Study design, rationale and methods of the Revitalising Informal Settlements and their Environments (RISE) study: A cluster randomised controlled trial to evaluate environmental and human health impacts of a water-sensitive intervention in informal settlements in Indonesia and Fiji

The RISE consortium

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Increasing urban populations have led to the growth of informal settlements, with contaminated environments linked to poor human health through a range of interlinked pathways. Here, we describe the design and methods for the Revitalising Informal Settlements and their Environments (RISE) study, a transdisciplinary randomised trial evaluating impacts of an intervention to upgrade urban informal settlements in two Asia-Pacific countries. 

Methods and analysis 

RISE is a cluster randomised controlled trial among 12 settlements in Makassar, Indonesia, and 12 in Suva, Fiji. Six settlements in each country have been randomised to receive the intervention at the outset; the remainder will serve as controls and be offered intervention delivery after trial completion. The intervention involves a water-sensitive approach, delivering site-specific, modular, decentralised infrastructure primarily aimed at improving health by decreasing exposure to environmental faecal contamination. Consenting households within each informal settlement site have been enrolled, with longitudinal assessment to involve health and well-being surveys, and human and environmental sampling. Primary outcomes will be evaluated in children under 5 years of age and include prevalence and diversity of gastrointestinal pathogens, abundance and diversity of antimicrobial resistance (AMR) genes in gastrointestinal microorganisms and markers of gastrointestinal inflammation. Diverse secondary outcomes include changes in microbial contamination; abundance and diversity of pathogens and AMR genes in environmental samples; impacts on ecological biodiversity and microclimates; mosquito vector abundance; anthropometric assessments, nutrition markers and systemic inflammation in children; caregiver-reported and self-reported health symptoms and healthcare utilisation; and measures of individual and community psychological, emotional and economic well-being. The study aims to provide proof-of-concept evidence to inform policies on upgrading of informal settlements to improve environments and human health and well-being.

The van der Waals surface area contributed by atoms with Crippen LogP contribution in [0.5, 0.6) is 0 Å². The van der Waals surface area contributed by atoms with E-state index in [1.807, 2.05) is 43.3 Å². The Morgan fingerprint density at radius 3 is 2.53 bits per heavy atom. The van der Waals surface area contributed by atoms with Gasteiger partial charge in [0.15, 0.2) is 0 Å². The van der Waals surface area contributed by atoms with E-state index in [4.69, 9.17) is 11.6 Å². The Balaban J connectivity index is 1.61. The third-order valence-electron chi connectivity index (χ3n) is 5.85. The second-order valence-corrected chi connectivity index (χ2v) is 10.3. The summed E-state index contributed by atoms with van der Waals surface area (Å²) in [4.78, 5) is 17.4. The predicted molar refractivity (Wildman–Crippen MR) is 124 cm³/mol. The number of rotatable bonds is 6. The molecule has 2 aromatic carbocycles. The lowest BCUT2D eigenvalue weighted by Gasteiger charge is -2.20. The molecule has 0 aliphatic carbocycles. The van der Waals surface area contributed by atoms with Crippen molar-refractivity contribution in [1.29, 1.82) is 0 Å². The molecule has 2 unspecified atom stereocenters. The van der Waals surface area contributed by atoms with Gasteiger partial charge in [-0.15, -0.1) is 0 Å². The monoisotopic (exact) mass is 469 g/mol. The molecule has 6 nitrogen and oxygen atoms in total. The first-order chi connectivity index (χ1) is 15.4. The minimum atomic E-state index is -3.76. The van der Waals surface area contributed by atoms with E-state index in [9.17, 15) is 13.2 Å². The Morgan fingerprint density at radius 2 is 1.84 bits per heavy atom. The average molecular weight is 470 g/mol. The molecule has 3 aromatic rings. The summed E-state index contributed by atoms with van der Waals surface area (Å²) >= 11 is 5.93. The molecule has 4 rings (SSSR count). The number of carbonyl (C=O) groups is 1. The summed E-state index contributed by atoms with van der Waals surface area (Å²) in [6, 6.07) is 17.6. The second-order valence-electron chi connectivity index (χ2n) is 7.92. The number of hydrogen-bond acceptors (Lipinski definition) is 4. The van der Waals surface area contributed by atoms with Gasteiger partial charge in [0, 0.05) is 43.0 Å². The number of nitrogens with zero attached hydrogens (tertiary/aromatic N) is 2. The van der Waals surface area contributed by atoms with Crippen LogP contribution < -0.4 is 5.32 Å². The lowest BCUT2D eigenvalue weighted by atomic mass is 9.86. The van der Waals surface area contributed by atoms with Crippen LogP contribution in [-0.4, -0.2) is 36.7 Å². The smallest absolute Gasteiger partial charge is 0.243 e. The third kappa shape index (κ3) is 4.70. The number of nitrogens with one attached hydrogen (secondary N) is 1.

Study protocols have been approved by ethics boards at Monash University, Fiji National University and Hasanuddin University. Trial registration number ACTRN12618000633280; Pre-results.

Original languageEnglish
Article numbere042850
Number of pages14
JournalBMJ Open
Issue number1
Publication statusPublished - 8 Jan 2021


  • epidemiology
  • gastrointestinal infections
  • public health
  • tropical medicine

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